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This eBook from the Gutenberg Project consists of approximately 478 pages of information about The Decameron, Volume II.

While Messer Antonio d’Orso, a prelate both worthy and wise, was Bishop of Florence, there came thither a Catalan gentleman, Messer Dego della Ratta by name, being King Ruberto’s marshal.  Now Dego being very goodly of person, and inordinately fond of women, it so befell that of the ladies of Florence she that he regarded with especial favour was the very beautiful niece of a brother of the said bishop.  And having learned that her husband, though of good family, was but a caitiff, and avaricious in the last degree, he struck a bargain with him that he should lie one night with the lady for five hundred florins of gold:  whereupon he had the same number of popolins(1) of silver, which were then current, gilded, and having lain with the lady, albeit against her will, gave them to her husband.  Which coming to be generally known, the caitiff husband was left with the loss and the laugh against him; and the bishop, like a wise man, feigned to know nought of the affair.  And so the bishop and the marshal being much together, it befell that on St. John’s day, as they rode side by side down the street whence they start to run the palio,(2) and took note of the ladies, the bishop espied a young gentlewoman, whom this present pestilence has reft from us, Monna Nonna de’ Pulci by name, a cousin of Messer Alesso Rinucci, whom you all must know; whom, for that she was lusty and fair, and of excellent discourse and a good courage, and but just settled with her husband in Porta San Piero, the bishop presented to the marshal; and then, being close beside her, he laid his hand on the marshal’s shoulder and said to her:—­“Nonna, what thinkest thou of this gentleman?  That thou mightst make a conquest of him?” Which words the lady resented as a jibe at her honour, and like to tarnish it in the eyes of those, who were not a few, in whose hearing they were spoken.  Wherefore without bestowing a thought upon the vindication of her honour, but being minded to return blow for blow, she retorted hastily:—­“Perchance, Sir, he might not make a conquest of me; but if he did so, I should want good money.”  The answer stung both the marshal and the bishop to the quick, the one as contriver of the scurvy trick played upon the bishop’s brother in regard of his niece, the other as thereby outraged in the person of his brother’s niece; insomuch that they dared not look one another in the face, but took themselves off in shame and silence, and said never a word more to her that day.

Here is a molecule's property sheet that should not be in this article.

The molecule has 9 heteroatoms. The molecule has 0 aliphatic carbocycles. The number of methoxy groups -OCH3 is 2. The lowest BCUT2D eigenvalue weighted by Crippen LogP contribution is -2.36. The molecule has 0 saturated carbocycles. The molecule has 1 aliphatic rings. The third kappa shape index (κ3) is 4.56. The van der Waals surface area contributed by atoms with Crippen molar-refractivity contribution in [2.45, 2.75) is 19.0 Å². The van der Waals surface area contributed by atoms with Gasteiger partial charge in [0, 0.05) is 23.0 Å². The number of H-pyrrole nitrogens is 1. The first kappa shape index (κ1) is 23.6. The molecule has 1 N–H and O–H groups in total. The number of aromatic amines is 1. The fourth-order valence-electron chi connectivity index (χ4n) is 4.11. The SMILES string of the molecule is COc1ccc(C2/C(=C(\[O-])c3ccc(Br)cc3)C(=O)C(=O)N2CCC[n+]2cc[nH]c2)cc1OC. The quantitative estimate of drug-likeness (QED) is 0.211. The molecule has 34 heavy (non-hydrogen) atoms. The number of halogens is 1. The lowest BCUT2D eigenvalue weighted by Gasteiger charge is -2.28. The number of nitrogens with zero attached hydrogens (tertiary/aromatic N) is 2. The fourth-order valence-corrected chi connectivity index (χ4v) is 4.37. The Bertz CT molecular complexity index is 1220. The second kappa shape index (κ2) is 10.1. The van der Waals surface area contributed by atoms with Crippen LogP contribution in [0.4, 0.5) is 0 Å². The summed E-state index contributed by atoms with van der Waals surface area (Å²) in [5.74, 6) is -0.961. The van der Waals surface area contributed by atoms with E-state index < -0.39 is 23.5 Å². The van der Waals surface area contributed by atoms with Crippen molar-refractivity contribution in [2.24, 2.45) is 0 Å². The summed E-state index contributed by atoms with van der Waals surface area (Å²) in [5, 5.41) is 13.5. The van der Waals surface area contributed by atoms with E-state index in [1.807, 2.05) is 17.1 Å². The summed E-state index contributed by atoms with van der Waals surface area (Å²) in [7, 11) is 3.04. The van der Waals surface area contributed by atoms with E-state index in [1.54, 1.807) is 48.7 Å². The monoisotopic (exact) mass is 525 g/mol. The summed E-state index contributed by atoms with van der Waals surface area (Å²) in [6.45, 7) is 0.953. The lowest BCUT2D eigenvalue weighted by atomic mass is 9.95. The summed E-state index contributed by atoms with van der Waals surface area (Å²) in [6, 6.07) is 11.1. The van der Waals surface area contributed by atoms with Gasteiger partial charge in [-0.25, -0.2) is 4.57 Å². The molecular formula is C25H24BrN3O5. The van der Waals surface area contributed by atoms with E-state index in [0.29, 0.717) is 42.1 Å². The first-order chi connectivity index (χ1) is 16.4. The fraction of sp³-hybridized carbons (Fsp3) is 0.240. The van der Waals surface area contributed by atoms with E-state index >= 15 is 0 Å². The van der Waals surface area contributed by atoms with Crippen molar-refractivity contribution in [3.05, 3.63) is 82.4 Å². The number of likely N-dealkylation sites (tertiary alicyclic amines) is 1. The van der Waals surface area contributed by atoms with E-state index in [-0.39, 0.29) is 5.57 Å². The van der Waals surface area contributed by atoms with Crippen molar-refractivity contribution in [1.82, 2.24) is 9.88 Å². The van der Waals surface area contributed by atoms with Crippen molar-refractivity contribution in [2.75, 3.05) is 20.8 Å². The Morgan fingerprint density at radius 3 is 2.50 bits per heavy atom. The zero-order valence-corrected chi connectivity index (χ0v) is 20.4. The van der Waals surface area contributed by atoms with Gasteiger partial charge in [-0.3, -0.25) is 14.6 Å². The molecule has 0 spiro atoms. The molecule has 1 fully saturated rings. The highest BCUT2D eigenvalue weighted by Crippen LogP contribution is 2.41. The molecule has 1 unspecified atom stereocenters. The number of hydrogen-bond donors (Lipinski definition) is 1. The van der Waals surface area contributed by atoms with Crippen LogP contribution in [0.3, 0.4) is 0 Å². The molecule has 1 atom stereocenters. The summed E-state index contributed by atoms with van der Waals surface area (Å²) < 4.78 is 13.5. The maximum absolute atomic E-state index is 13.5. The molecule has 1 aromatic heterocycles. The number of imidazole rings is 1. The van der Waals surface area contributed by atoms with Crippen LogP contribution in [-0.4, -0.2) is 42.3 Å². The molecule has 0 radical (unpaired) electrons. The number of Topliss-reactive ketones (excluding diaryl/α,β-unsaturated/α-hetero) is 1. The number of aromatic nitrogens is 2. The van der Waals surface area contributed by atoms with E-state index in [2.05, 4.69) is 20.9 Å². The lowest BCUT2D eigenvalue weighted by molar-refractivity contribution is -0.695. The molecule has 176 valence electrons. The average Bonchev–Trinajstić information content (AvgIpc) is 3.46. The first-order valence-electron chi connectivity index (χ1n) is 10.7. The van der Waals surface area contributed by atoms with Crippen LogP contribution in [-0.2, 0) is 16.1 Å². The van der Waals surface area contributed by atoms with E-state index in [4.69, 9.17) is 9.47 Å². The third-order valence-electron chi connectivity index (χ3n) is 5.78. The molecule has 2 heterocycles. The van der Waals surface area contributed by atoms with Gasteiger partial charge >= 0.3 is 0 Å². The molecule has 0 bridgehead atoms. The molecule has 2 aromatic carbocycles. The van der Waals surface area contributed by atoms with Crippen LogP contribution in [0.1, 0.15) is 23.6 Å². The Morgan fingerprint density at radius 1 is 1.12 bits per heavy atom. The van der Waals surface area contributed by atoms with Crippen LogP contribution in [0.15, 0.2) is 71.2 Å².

In such a case, then, the lady having received a bite, ’twas allowable in her wittily to return it.

(1) A coin of the same size and design as the fiorino d’oro, but worth only two soldi.

(2) A sort of horse-race still in vogue at Siena.

NOVEL IV.

—­ Chichibio, cook to Currado Gianfigliazzi, owes his safety to a ready answer, whereby he converts Currado’s wrath into laughter, and evades the evil fate with which Currado had threatened him. —­

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